Photo from Dan Bailey’s book from Outdoor Action and Adventure Photography

How to Use Color More Effectively in Your Photos

By Dan Bailey

In the span of human and cultural evolution, the human brain not only evolved with the need to recognize and differentiate color, it formed an emotional symbolism with regards to the concept of color. Throughout history, people have used color to illustrate and symbolize moods and traditions. As a species, we’re not only drawn to color, we’re driven by it in all walks of life.

Roughly 80 percent of all the visual information we gather comes through our eyes, and much of that is related to color. Some research shows that color can alter our moods and even boost our memory for stored mental images. Close your eyes for a minute and think about some of your favorite images. Do they contain prominent bold colors? How do they make you feel?

Fortunately for us as creatives, the world is full of color. By understanding how the human visual system perceives and responds to color, we can use it to create stronger compositions that impact our viewers. As we discussed earlier, human beings are especially sensitive to certain colors, and as photographers, we can use this to our advantage when making our images.

Blue projects feelings of calm, harmony, confidence, stability, and some times sadness. Blue is noble and dignified. Blue is the color of the sky and the ocean. Being the color of ice and glaciers, it also projects the idea of cold.

Our eyes do not tire of the color blue, which in the context of outdoor photography means that you can use huge swatches of blue in your imagery without overwhelming your viewers. However, blue alone doesn’t always cut it if you’re trying to create a dynamic image; you’ll need to include another element or color to contrast the blue and add life to the cool background.

Red, on the other hand, projects excitement. It’s the color of blood, fire, roses, and the belly of a black widow spider. Red signifies danger, passion, beauty, and anger. Red incites energy, and heightened emotion excitement.

An image that’s predominantly red can overwhelm the viewer. This is not a bad thing if done very sparingly; it can be used on occasion with great effect. Too much red will get old fast, though.

On the other hand, a tiny splash of red in a photograph will act like a visual target. No matter what other elements are contained in the image, your viewer’s eye will be immediately drawn to the red thing first, no matter where it sits in the frame. Including small bits of red in your photos is a very effective compositional tool, and deciding where to place it will affect how viewers look at your image.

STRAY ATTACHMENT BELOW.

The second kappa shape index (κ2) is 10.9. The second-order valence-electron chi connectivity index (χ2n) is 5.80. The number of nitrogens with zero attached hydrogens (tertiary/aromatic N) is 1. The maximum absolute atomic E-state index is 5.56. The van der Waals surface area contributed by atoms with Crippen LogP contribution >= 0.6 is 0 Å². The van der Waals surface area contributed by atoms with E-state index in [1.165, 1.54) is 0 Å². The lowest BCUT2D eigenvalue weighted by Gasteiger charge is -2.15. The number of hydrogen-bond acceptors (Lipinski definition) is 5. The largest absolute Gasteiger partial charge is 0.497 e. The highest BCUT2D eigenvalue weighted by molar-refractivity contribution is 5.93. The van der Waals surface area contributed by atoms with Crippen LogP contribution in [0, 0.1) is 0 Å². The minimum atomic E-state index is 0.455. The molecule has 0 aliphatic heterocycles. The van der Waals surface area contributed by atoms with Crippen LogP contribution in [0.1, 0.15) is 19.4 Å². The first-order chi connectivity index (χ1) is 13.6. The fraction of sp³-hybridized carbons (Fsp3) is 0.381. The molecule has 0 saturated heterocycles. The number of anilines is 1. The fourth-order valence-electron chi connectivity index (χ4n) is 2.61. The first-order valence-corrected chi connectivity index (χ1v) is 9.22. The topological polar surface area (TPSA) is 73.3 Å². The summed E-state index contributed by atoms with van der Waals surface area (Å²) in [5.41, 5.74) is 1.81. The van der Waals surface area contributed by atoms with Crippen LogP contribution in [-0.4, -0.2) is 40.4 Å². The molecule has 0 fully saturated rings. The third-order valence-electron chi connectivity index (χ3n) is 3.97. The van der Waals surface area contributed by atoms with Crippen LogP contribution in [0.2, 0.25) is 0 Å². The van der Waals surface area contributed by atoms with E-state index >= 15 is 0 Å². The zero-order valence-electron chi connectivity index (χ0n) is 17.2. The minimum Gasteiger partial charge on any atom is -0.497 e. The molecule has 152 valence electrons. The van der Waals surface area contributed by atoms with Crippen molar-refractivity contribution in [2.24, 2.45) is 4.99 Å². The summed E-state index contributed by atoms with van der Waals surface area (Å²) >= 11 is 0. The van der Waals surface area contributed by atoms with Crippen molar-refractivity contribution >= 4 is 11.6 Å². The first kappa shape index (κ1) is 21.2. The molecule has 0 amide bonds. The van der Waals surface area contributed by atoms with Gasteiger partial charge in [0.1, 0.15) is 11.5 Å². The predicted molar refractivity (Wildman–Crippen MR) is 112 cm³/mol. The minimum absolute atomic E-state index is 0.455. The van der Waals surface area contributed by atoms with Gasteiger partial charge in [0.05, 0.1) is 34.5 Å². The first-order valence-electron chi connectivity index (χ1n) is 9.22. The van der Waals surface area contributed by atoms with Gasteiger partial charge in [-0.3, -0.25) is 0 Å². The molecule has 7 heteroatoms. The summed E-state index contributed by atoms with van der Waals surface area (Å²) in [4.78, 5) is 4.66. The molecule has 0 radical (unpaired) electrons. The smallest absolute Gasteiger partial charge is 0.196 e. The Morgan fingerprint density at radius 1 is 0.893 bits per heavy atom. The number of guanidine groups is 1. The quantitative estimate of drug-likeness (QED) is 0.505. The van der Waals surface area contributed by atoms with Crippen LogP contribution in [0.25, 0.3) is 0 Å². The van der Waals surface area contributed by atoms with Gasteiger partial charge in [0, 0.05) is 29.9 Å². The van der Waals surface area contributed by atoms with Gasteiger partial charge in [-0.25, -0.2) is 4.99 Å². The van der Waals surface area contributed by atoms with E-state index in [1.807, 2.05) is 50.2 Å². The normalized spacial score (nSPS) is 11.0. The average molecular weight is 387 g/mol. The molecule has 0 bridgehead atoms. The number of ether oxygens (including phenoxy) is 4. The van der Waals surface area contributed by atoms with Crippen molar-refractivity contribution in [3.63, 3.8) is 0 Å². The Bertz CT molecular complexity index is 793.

In the context of outdoor photography, we find red on autumn leaves, flowers, berries, ropes, packs, and of course jackets. I’m always trying to put red jackets on my models. I’ve got a number of them in my closet and make use of them whenever I can. Nothing in the world stands out better than someone with a bright red jacket as they’re carving turns down a powder slope or running through a landscape. In addition to your camera gear, at least one red jacket or shirt should be an essential part of your adventure photography inventory. Put that on your subject and you’ll increase the power of your shot almost every time.

Yellow is the brightest color in the spectrum and it’s the most stimulating and fatiguing color to look at, for good reason. Things that are yellow are meant to be looked at, like school buses, warning signs, and the stripes of a coral snake, which can kill you with one bite. For this reason you should use yellow sparingly in your images. Like red, the eye will home right in on anything in the frame that’s yellow. There are no hard and fast rules, though. Experiment. Go behind my back and use lots of yellow in your photos. See what happens.

Red, yellow and blue are, of course, the three primary colors. They ALWAYS look good together and an image that features all three can end up being a very powerful shot. I didn’t plan it this way, but this ski photo has been one of my more successful stock photos and it has sold many times over the years. Red, yellow, blue. Triple whammy. Money in the bank.

Between red and blue you have orange, which is often the color of sunsets and brightly colored jackets. Orange often works better than red on outerwear if you’re shooting against green or in front of a dark background, like a wall of granite. Whereas red can get a little muddy in certain scenes, orange will always stand out.

With orange, we’re starting to get into the secondary colors, the second being green. Green is timeless. It’s the color of nature, environment, and hope. Think grass and vegetation. Put green with blue and you’ll create a very serene, subdued image that will project timelessness and tranquility. However, green and blue alone won’t make for a very dynamic shot, and no matter what’s in the frame, it will usually fall a little flat unless you include another color like red or orange.

The last two colors I’ll discuss are the secondary colors of pink and purple. When I use purple in my imagery, it’s usually in flowers or the sky, not jackets. It’s a little dark for your main subject because it tends to pull in too much light. You might as well have your subject wear black. Good solid pink, on the other hand, usually looks great. It stands out extremely well against a variety of backgrounds because it’s bright enough to catch the eye and dark enough to soak up the saturation.

Pink also looks great in the sky at sunset. You know what looks the best at sunset, though? The combination of pink, purple, and orange together. How can you go wrong? Stick an interesting silhouette shape underneath a sky like that and you’ll always have a winner.

Excerpted from Outdoor Action and Adventure Photography by Dan Bailey and used with the permission of Routledge/Focal Press.

July 5, 2017